So yeah I know this is an old thread, but this is something of a PSA too. I like to hunt down weird questions about plaster and give informed answers to prevent the future generations from messing up their job. You could think of me as a whitehat plaster troll if you wanted, or you could just learn to use google better by taking data from packaging and using keywords like data as in technical data sheet. Any industry has its own members associations, publications, forums - it doesn't matter if it's plaster or gasoline, reading will get you further than 99.9% of videos out there... unless you already know the rules and are looking for new ways to break them.

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If you added too much water you would have more problems than paint problems as the poster above mentioned. But the 1 cup per 5 gallons is incorrect. This is coming from a drywaller with over 30 years experience.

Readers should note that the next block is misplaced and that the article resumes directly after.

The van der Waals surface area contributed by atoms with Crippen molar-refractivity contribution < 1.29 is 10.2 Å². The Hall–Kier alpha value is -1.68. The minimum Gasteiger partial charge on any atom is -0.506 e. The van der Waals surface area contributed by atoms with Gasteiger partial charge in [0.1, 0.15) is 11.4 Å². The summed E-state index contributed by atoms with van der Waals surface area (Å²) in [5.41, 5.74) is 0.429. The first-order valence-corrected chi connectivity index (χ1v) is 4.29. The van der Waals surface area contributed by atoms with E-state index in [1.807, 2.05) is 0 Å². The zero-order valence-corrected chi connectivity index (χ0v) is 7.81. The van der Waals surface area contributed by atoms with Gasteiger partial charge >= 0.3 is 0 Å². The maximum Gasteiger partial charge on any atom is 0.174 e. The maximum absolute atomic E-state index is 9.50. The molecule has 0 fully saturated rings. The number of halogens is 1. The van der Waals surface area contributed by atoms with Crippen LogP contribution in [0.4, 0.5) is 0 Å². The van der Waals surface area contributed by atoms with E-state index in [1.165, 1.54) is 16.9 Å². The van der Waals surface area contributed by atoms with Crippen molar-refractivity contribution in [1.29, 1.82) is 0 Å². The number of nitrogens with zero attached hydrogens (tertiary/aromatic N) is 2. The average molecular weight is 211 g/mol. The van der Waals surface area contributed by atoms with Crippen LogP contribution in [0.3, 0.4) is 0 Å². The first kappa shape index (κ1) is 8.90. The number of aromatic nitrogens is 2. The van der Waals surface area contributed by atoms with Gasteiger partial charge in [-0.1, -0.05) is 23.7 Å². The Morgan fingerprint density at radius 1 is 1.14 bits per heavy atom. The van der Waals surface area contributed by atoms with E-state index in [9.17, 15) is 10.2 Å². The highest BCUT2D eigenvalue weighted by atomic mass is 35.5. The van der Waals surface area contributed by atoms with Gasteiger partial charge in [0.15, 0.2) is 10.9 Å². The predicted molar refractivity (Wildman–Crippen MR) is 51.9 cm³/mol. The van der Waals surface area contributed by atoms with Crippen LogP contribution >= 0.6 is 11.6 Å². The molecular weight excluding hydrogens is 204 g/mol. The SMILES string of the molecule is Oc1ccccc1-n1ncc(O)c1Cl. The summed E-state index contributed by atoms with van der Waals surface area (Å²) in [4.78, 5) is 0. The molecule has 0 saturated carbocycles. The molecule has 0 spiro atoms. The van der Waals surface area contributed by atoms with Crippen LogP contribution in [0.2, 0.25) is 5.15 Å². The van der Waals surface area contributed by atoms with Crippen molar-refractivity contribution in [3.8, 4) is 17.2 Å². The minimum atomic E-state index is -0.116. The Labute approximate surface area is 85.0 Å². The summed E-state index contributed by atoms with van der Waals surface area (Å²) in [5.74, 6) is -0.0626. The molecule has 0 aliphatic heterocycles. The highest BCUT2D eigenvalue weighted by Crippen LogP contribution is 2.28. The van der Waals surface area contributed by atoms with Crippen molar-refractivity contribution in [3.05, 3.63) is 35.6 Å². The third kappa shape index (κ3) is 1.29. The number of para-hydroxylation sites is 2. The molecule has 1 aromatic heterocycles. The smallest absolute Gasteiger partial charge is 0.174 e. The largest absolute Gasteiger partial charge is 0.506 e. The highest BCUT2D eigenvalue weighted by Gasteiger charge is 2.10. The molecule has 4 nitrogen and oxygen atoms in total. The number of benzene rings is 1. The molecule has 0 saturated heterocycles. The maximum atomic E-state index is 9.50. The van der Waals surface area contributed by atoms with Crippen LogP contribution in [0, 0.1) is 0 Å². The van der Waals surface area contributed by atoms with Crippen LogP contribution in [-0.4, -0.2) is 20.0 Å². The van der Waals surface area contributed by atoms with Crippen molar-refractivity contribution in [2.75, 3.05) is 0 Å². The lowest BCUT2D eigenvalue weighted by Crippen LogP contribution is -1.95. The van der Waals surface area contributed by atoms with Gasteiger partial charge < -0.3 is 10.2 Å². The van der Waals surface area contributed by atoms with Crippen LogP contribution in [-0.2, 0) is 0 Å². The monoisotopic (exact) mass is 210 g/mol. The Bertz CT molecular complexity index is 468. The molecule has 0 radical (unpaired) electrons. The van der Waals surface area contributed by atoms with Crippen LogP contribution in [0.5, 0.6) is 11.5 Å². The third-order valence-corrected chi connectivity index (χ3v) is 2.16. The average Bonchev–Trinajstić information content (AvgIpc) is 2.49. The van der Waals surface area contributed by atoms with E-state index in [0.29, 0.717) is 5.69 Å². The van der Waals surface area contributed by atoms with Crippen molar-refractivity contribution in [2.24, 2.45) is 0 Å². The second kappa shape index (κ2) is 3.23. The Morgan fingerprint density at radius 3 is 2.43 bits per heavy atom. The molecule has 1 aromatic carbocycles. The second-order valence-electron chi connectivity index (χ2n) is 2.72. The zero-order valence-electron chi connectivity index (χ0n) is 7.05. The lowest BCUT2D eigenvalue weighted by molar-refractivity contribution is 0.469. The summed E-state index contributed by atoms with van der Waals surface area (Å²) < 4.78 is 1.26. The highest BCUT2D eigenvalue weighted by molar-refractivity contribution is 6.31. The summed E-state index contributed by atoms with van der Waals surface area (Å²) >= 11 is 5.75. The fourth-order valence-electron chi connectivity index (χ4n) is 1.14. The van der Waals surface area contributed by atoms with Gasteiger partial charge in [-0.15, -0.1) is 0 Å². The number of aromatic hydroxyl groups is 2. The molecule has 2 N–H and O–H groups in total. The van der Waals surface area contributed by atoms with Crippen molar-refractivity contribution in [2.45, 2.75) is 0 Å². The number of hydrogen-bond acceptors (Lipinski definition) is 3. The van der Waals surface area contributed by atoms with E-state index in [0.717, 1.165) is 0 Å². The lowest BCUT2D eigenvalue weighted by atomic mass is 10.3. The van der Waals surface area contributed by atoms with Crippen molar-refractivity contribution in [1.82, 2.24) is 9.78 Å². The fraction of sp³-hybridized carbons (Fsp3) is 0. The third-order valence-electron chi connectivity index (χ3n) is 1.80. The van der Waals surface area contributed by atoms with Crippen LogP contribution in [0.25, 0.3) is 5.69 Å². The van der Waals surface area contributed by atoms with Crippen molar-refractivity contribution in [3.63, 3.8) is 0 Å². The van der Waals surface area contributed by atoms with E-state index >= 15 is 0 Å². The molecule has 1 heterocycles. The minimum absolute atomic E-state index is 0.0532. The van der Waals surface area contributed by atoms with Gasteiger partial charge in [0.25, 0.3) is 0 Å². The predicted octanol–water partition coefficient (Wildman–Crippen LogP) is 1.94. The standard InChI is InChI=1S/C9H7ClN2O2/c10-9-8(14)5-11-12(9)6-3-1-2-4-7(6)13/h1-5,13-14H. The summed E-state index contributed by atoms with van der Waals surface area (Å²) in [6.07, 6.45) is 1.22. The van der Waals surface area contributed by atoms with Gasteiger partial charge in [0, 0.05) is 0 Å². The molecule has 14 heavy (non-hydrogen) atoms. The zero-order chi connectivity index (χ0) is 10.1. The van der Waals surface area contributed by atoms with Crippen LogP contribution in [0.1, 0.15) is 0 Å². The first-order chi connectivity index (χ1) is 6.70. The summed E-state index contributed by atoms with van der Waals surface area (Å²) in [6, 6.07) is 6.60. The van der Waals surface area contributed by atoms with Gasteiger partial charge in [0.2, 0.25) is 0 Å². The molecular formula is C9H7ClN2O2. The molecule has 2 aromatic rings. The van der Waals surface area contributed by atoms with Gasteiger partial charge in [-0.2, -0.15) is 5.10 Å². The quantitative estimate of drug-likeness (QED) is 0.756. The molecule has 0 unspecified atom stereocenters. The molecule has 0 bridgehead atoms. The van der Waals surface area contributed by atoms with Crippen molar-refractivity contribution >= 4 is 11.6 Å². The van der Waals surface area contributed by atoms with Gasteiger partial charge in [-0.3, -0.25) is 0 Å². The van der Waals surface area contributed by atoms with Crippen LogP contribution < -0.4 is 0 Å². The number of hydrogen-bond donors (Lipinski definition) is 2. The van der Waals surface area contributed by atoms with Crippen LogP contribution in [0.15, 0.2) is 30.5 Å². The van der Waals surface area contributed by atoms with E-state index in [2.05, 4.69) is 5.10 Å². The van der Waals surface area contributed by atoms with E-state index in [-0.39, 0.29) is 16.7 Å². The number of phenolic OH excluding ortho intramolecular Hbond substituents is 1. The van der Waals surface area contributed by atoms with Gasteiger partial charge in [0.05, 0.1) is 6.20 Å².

As far as premixed is concerned, it's foolish to think you think you can apply straight out of the box for taping in a bazooka or using a flat coater, let alone getting it through the pump for the coater. All premixed needs water added. The only time you take it straight from the box is for screw heads. Everyone's consistency of water added is different, in cooler climates you may need more water, and in humid climates you may use less along with cement board instead of drywall.

The two key things are spreadability and consistency. If you have done this before, you know what I mean. As far as paint is concerned, that he mentioned I never in over 30 years have never encountered such a problem. If you added that much water to your mud you would have soup running down the wall, never mind painting it as you would have nothing to paint over. I chalk up the paint problem due to not using drywall primer specifically made for new drywall and mud.